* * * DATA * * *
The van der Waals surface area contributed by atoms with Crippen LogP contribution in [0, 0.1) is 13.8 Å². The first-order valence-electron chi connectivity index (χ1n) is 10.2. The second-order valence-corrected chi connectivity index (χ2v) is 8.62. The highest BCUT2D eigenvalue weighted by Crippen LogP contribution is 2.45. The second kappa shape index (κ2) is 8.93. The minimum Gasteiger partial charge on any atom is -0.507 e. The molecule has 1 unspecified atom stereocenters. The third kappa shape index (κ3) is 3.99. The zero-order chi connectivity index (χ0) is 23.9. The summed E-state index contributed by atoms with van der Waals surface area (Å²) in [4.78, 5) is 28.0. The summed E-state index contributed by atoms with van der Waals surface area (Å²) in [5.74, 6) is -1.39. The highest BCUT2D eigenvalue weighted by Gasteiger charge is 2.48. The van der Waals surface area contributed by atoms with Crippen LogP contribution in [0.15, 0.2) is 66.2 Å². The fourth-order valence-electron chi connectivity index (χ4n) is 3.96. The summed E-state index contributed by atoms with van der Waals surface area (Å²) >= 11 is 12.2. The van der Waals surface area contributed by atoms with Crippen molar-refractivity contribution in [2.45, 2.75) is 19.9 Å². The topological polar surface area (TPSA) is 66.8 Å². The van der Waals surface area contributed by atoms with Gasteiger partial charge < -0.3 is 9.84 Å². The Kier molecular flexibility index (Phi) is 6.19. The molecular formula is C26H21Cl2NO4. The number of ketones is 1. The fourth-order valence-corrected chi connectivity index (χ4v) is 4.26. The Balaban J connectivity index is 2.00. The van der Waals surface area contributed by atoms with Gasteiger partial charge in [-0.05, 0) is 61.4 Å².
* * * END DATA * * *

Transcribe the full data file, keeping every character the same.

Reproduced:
The van der Waals surface area contributed by atoms with Crippen LogP contribution in [0, 0.1) is 13.8 Å². The first-order valence-electron chi connectivity index (χ1n) is 10.2. The second-order valence-corrected chi connectivity index (χ2v) is 8.62. The highest BCUT2D eigenvalue weighted by Crippen LogP contribution is 2.45. The second kappa shape index (κ2) is 8.93. The minimum Gasteiger partial charge on any atom is -0.507 e. The molecule has 1 unspecified atom stereocenters. The third kappa shape index (κ3) is 3.99. The zero-order chi connectivity index (χ0) is 23.9. The summed E-state index contributed by atoms with van der Waals surface area (Å²) in [4.78, 5) is 28.0. The summed E-state index contributed by atoms with van der Waals surface area (Å²) in [5.74, 6) is -1.39. The highest BCUT2D eigenvalue weighted by Gasteiger charge is 2.48. The van der Waals surface area contributed by atoms with Crippen LogP contribution in [0.15, 0.2) is 66.2 Å². The fourth-order valence-electron chi connectivity index (χ4n) is 3.96. The summed E-state index contributed by atoms with van der Waals surface area (Å²) >= 11 is 12.2. The van der Waals surface area contributed by atoms with Crippen molar-refractivity contribution in [2.45, 2.75) is 19.9 Å². The topological polar surface area (TPSA) is 66.8 Å². The van der Waals surface area contributed by atoms with Gasteiger partial charge < -0.3 is 9.84 Å². The Kier molecular flexibility index (Phi) is 6.19. The molecular formula is C26H21Cl2NO4. The number of ketones is 1. The fourth-order valence-corrected chi connectivity index (χ4v) is 4.26. The Balaban J connectivity index is 2.00. The van der Waals surface area contributed by atoms with Gasteiger partial charge in [-0.05, 0) is 61.4 Å².